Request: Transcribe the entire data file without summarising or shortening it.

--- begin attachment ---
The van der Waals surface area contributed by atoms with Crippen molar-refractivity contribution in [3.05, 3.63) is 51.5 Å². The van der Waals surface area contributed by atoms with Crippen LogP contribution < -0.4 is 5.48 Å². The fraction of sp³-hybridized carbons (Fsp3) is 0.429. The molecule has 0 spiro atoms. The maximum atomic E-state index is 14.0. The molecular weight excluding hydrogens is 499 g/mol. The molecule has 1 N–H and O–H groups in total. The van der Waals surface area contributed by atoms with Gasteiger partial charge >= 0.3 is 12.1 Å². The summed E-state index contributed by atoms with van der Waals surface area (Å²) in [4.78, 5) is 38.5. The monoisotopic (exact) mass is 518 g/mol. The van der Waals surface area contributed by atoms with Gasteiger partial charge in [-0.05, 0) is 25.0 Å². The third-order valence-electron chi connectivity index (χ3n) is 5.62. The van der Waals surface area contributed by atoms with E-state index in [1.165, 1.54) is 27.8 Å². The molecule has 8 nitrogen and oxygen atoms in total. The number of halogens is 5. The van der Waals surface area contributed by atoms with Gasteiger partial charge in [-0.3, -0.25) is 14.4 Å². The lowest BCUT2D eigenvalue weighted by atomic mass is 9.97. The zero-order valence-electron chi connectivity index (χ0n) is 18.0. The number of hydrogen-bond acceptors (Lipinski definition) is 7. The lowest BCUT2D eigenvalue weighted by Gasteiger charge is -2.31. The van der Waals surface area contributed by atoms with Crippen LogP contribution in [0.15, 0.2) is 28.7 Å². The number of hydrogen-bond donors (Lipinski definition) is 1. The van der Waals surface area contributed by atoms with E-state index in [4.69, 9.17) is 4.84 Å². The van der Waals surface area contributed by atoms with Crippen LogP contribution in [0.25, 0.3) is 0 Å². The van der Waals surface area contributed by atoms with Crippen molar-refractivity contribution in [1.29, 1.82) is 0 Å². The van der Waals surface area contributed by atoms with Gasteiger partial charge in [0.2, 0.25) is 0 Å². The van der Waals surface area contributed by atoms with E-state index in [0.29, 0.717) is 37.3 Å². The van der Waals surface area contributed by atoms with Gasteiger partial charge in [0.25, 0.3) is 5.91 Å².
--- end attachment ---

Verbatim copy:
The van der Waals surface area contributed by atoms with Crippen molar-refractivity contribution in [3.05, 3.63) is 51.5 Å². The van der Waals surface area contributed by atoms with Crippen LogP contribution < -0.4 is 5.48 Å². The fraction of sp³-hybridized carbons (Fsp3) is 0.429. The molecule has 0 spiro atoms. The maximum atomic E-state index is 14.0. The molecular weight excluding hydrogens is 499 g/mol. The molecule has 1 N–H and O–H groups in total. The van der Waals surface area contributed by atoms with Gasteiger partial charge >= 0.3 is 12.1 Å². The summed E-state index contributed by atoms with van der Waals surface area (Å²) in [4.78, 5) is 38.5. The monoisotopic (exact) mass is 518 g/mol. The van der Waals surface area contributed by atoms with Gasteiger partial charge in [-0.05, 0) is 25.0 Å². The third-order valence-electron chi connectivity index (χ3n) is 5.62. The van der Waals surface area contributed by atoms with E-state index in [1.165, 1.54) is 27.8 Å². The molecule has 8 nitrogen and oxygen atoms in total. The number of halogens is 5. The van der Waals surface area contributed by atoms with Gasteiger partial charge in [-0.3, -0.25) is 14.4 Å². The lowest BCUT2D eigenvalue weighted by atomic mass is 9.97. The zero-order valence-electron chi connectivity index (χ0n) is 18.0. The number of hydrogen-bond acceptors (Lipinski definition) is 7. The lowest BCUT2D eigenvalue weighted by Gasteiger charge is -2.31. The van der Waals surface area contributed by atoms with Crippen LogP contribution in [0.15, 0.2) is 28.7 Å². The number of hydrogen-bond donors (Lipinski definition) is 1. The van der Waals surface area contributed by atoms with E-state index in [4.69, 9.17) is 4.84 Å². The van der Waals surface area contributed by atoms with Crippen LogP contribution in [0.25, 0.3) is 0 Å². The van der Waals surface area contributed by atoms with Crippen molar-refractivity contribution in [1.29, 1.82) is 0 Å². The van der Waals surface area contributed by atoms with Gasteiger partial charge in [0.2, 0.25) is 0 Å². The van der Waals surface area contributed by atoms with E-state index in [0.29, 0.717) is 37.3 Å². The van der Waals surface area contributed by atoms with Gasteiger partial charge in [0.25, 0.3) is 5.91 Å².